I’ve tried implementing Gmail GTD by using labels, filters, superstars, but the problem with every approach is that they only solve issue #1. All these approaches get the emails out of my inbox, but then I’m forced to review my Actions and Waiting On list, most of which still aren’t ready to be done, so then I stop regularly reviewing them and they quickly pile up.
With ActiveInbox, a few times per day I go through inbox and get it to zero by quickly replying, putting it on my Today list, or scheduling it for a future date; I’ll never see this email again until that date! Then for the rest of the day I just work off my Today list. At the end of the day if I didn’t get everything done I force myself to look at all remaining items in Today and reschedule them. This last step is key, I’ve been surprised how I’m ready to bump an email to Tomorrow for the third time and I just decide it must not be that important and delete it or put it off till way in the future.
Some other cool features from ActiveInbox:
- Right-click on any person’s name and it pops up a window with every email related to this person
- It adds a “Finish” button next to Archive. This removes all labels from the email in one-click. If you use labels you’ve noticed that Archive becomes useless when you’re working through a bunch of labeled emails.
- Let’s you add labels to an email when you’re composing it so you don’t have to open it from your Sent folder
- Creates a new type of label called “Projects”
Anyone else have other killer Gmail tips?
June 29th, 2010
It’s been a few years since I’ve been in start-up mode: dissecting great products to learn, generating lists of ideas, and meeting lots of new people. In undergoing this process I’m reminded of my fundamental approach to developing a new product and how unusual it seems to be among other entrepreneurs. I’ll share….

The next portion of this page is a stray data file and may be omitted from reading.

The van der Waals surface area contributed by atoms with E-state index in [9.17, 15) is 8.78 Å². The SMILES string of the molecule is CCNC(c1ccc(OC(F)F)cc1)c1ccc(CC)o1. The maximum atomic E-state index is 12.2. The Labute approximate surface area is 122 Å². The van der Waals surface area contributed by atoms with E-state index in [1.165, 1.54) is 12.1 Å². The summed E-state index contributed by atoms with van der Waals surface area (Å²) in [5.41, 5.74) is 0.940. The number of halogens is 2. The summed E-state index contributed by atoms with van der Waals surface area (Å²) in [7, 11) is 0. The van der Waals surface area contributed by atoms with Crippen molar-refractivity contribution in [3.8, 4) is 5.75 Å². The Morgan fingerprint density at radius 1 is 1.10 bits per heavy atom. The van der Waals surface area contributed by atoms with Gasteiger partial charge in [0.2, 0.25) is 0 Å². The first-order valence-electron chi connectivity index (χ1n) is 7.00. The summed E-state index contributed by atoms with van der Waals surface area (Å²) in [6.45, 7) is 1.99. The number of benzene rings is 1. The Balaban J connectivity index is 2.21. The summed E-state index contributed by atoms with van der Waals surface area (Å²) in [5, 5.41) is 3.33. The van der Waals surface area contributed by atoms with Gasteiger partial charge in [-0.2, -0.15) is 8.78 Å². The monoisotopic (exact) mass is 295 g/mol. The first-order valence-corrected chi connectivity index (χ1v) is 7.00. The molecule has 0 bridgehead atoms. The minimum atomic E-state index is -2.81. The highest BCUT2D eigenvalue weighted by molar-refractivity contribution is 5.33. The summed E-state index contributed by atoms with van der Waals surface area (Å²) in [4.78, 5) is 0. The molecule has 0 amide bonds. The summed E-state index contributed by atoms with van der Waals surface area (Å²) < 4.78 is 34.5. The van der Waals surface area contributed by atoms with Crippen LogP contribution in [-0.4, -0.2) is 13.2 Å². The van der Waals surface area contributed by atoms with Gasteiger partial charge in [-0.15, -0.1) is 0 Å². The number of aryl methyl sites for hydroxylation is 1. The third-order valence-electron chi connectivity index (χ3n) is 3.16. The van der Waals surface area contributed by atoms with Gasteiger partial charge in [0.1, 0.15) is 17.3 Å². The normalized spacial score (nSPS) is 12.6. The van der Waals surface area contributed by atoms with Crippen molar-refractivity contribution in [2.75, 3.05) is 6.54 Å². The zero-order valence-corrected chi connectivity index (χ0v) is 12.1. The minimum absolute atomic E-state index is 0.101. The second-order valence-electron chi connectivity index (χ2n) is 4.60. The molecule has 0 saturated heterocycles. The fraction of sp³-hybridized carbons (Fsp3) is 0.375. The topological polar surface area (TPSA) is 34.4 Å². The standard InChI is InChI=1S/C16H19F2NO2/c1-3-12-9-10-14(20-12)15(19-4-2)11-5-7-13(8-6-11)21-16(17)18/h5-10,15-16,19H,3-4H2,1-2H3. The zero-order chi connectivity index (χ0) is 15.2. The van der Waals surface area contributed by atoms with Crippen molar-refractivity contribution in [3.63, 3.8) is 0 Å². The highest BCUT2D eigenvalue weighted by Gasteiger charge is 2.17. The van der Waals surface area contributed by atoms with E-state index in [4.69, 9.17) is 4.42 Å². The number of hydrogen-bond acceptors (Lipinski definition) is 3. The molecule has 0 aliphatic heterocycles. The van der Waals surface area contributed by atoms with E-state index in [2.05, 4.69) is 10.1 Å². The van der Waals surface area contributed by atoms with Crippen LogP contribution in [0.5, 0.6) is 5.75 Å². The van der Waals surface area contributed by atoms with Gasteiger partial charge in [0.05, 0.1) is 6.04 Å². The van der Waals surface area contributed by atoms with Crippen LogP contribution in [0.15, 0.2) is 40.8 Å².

When I have a new idea that I’m intrigued by that I want to bring into the world, the two most important first features I stay focused on are: (1) simplicity, and (2) community.
Let me explain. 1) Simplicity. Too many people create too many features way too soon. The most important feature in the first version of your product is that it’s simple. In one sense this is the absence of features, but in a very real sense “simple” is a feature in and of itself. “Simple” is achieved by distilling your concept down to its essence, by including only those features which are absolute core to your idea. Achieving “simple” is a very selective cutting of features: you don’t necessarily leave the easy features and cut the hard ones, you leave the essential/core features and cut the peripheral ones. Why? Because the most important goal at this stage of product development is that when a potential customer sees your product, they “get” what it does. You want them to almost instantly recognize the problem and understand how this product can potentially solve it. This first version of the product is a conversation starter.
When you’re trying to teach kids what a mammal is, you don’t start with the egg-laying platypus as the example. Likewise, you want your first product centered firmly around a quintessential use case. Lots of features you’ll add down the road will be added to address edge cases, “real-world” scenarios, but they’re a distraction at this first phase where clear understanding is the first goal. It’s not so important that the first version of your product actually solve the problem, it doesn’t have to be ready for someone to dive in and start inputting real data and using it on a daily basis, the purpose of the first version of your product is that you can show it to actual customers and they “get it” and get excited about it.